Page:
Carl Bosch was a well-known German chemist and industrialist. He is famous for the development of the Haber-Bosch process for high-pressure synthesis of ammonia for which he won the Nobel Prize in Chemistry. While working as a chemist for a large German company, he transformed a laboratory demonstration project into a practical and extensive manoeuvre. When Fritz Haber approached BASF, the company Bosch used to work for, he was assigned to solve the task of bringing Haber's proposal of commercial ammonia production into reality. Bosch succeeded in supplying raw materials and provisioning suitable catalysts easily. His most tricky challenge was designing the equipment that could endure the tremendous high pressures necessary for ammonia synthesis and sustain the acidic effects of hydrogen gas. He did this by substituting Haber's carbon steel reactor with alloyed steel. It made possible one of the twentieth century's most important industrial processes—Fritz Haber's method of ammonia synthesis. His other works included manufacturing synthetic fuels such as methanol and gasoline from coal and oil. Carl Bosch was also one of the founders of IG Farben, one of the world’s largest chemical companies. He, along with Fritz Haber were voted ‘The Most Popular Chemical Engineers Ever’ by readers of the TCE Magazine. Bosch had immense in astronomy as well and had a well-built private observatory.
Childhood & Early Life
Carl Bosch was born on 27 August 1874 in Cologne, Germany. His father was a gas and plumbing supplier.
His uncle Robert Bosch was a famous engineer and inventor who invented the first commercially usable high-voltage spark plug.
After finishing high school, Bosch worked as a metal worker in a machine shop for a brief period.
From 1894 to 1896 he studied metallurgy and mechanical engineering at the Technische Hochschule (Technical University of Berlin) in Charlottenburg.
In 1896, he started studying chemistry at Leipzig University and graduated under Professor Wislicenus with a paper on organic chemistry in 1898.
Continue Reading Below
You May Like
In April 1899 he joined as an entry level chemist at BASF (Badische Anilin- und Sodafabrik), Ludwigshafen, Rhine, the contemporary Germany's largest chemical and dye firm.
During his employment at the firm, he participated energetically in the development of synthetic indigo industry under the supervision of Dr. Rudolf Knietsch.
With metal cyanides and nitrides, he tried to solve the problem of the fixing of nitrogen and in 1907 started a pilot plant for the production of barium cyanide.
In 1908, Carl Bosch took up the large-scale project of developing the synthesis of ammonia on an industrial scale. By 1913, the project was successful and the first Haber-Bosch plant Stickstoffwerke (Nitrogen works) was opened in Oppau.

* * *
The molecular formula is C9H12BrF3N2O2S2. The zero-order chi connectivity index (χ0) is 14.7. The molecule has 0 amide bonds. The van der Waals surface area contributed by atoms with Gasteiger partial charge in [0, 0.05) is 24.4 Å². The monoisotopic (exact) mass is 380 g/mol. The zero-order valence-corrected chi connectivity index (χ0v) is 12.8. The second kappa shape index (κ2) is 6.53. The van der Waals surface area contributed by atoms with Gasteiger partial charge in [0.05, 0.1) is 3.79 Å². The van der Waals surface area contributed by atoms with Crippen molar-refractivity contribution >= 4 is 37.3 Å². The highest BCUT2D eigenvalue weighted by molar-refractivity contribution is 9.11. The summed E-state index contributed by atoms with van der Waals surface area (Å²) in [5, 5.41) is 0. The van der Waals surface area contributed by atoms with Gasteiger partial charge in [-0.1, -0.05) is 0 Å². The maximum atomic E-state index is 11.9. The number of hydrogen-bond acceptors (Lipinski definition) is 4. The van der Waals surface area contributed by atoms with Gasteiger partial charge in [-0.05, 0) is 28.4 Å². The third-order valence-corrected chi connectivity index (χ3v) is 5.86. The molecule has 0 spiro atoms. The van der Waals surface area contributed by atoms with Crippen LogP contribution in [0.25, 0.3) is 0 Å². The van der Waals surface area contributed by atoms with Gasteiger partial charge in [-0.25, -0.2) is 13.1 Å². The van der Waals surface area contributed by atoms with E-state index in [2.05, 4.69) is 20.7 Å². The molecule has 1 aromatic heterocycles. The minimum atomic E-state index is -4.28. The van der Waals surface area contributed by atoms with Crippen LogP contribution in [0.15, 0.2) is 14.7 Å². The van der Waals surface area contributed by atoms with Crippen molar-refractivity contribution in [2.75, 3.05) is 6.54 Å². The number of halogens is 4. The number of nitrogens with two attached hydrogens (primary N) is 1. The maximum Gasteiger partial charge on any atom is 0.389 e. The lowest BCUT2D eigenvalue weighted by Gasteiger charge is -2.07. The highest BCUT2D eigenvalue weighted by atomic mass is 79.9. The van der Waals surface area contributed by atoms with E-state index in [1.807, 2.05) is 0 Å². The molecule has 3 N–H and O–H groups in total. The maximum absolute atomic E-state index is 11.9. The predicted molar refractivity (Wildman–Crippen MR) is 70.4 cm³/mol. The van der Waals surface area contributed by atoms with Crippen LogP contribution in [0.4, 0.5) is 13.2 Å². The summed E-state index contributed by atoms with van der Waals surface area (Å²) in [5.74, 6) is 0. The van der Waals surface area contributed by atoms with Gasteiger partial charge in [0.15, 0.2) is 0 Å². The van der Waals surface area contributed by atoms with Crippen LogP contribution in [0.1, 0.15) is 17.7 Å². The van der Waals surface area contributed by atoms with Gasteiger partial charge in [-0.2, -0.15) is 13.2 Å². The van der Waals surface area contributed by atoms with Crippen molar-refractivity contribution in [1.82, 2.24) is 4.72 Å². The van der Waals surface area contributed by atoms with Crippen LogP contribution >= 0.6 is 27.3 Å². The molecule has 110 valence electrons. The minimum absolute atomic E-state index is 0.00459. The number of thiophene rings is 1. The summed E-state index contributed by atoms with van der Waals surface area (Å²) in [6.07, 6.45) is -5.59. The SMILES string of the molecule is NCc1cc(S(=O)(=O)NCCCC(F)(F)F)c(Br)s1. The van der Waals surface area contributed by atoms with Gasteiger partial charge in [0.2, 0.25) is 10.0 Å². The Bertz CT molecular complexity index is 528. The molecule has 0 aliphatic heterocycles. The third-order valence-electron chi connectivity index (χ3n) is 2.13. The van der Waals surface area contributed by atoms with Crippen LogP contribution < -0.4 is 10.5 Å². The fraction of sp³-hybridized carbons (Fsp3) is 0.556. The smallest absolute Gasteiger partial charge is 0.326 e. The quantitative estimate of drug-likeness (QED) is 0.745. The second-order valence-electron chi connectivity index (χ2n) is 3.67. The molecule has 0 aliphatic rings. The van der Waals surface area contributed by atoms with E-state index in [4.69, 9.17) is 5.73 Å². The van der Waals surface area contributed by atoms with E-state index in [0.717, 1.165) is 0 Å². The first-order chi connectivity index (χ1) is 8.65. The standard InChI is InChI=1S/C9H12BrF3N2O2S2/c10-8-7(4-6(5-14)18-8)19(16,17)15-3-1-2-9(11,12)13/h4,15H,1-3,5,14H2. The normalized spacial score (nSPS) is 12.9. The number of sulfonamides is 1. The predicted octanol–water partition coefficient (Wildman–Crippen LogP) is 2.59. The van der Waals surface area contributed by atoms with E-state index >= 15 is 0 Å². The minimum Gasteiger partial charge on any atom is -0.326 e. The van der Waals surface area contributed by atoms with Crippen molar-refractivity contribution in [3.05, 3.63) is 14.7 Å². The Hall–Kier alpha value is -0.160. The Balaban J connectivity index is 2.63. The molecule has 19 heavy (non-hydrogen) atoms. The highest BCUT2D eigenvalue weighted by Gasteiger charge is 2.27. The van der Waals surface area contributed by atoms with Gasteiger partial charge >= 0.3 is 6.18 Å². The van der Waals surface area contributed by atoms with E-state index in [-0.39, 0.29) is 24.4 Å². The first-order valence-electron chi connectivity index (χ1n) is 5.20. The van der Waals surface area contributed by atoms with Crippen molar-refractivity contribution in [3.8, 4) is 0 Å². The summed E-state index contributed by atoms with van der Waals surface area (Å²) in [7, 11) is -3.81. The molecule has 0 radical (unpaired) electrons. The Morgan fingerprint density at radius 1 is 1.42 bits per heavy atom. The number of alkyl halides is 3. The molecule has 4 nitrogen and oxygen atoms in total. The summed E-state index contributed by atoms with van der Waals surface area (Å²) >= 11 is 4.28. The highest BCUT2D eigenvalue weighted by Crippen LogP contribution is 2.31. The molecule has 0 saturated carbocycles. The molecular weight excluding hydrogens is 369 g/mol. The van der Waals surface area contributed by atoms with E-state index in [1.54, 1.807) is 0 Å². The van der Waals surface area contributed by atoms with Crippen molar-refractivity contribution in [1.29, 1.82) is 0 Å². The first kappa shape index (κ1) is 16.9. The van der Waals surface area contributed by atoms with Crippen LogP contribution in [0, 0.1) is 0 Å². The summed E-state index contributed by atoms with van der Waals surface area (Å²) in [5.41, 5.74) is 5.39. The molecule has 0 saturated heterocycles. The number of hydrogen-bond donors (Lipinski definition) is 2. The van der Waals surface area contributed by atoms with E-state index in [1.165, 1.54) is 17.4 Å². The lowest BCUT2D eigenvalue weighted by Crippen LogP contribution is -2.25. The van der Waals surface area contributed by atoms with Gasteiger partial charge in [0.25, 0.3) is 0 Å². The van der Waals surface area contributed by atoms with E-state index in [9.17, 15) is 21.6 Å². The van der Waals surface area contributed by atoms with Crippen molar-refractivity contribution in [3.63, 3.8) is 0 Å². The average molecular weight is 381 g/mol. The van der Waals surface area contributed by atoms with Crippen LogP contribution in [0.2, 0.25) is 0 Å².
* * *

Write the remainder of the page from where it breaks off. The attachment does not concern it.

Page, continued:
In 1917, another plant (Leunawerke) was set-up near Merseburg where he included the synthesis of methanol and the hydrogenation of oil to the production programme.
In 1919 Bosch was appointed Managing Director of the Badische Anilin- und Sodafabrik.
In 1925 he was made the first head of the I.G. Farbenindustrie Aktiengesellschaft, which was created by the merger of the German coal-tar dye works.
In 1935 he was chosen as the Chairman of the Board of Directors of the I.G. Farbenindustrie A.G.
In 1937, he became the President of the Kaiser Wilhelm Society.
Continue Reading Below
Carl Bosch’s major work was his adaption of the laboratory process for synthesizing ammonia for commercial production. He replaced osmium and uranium (Haber’s catalysts) with pure iron and constructed safe high-pressurized blast furnaces to create the synthesis. He devised the process in which hydrogen is manufactured on industrial scale by passing steam and water over a catalyst at high temperatures. The Haber-Bosch process became the most regularly used commercial process for nitrogen fixation and has increased agricultural production by supplying fertilizers all over the world. It has also played a role in the Green Revolution.
Awards & Achievements
He received honorary doctorate from various institutes like Technische Hochschule in Karlsruhe (1918), the Landwirtschaftliche Hochschule (Agriculture College), Berlin (1921), the Technische Hochschule in Munich (1922), Halle University (1927), the Technische Hochschule in Darmstadt (1928).
He was conferred the distinction of Honorary Senator by the Universities of Heidelberg (1922) and Leipzig (1939), and of Honorary Citizen of Frankfurt (1939).
Bosch was awarded the Liebig Memorial Medal of the Association of German Chemists, the Bunsen Medal of the German Bunsen Society, the Siemens Ring, and the Golden Grashof Memorial Medal of the VDI.
He also received the Exner medal from the Austrian Trade Association and the Carl Lueg Memorial Medal.
In 1931 he received the Nobel Prize for Chemistry, the highest international honour, jointly with Friedrich Bergius, for their invention and development of chemical high pressure methods.
Personal Life & Legacy
In 1902 he married Else Schilback and the couple had a son and a daughter.
Bosch was a passionate collector of butterflies, beetles, minerals, and gems.
His collected meteorites and other mineral samples were loaned to Yale University. These were eventually purchased by the Smithsonian.
The asteroid 7414 Bosch was named after Carl Bosch.
Bosch had always been a critic of Nazi policies and that was the reason why he was gradually relieved of his high positions, after the rise of Adolf Hitler,.
He suffered from depression and alcoholism. He succumbed to death on April 26, 1940 in Heidelberg, Germany.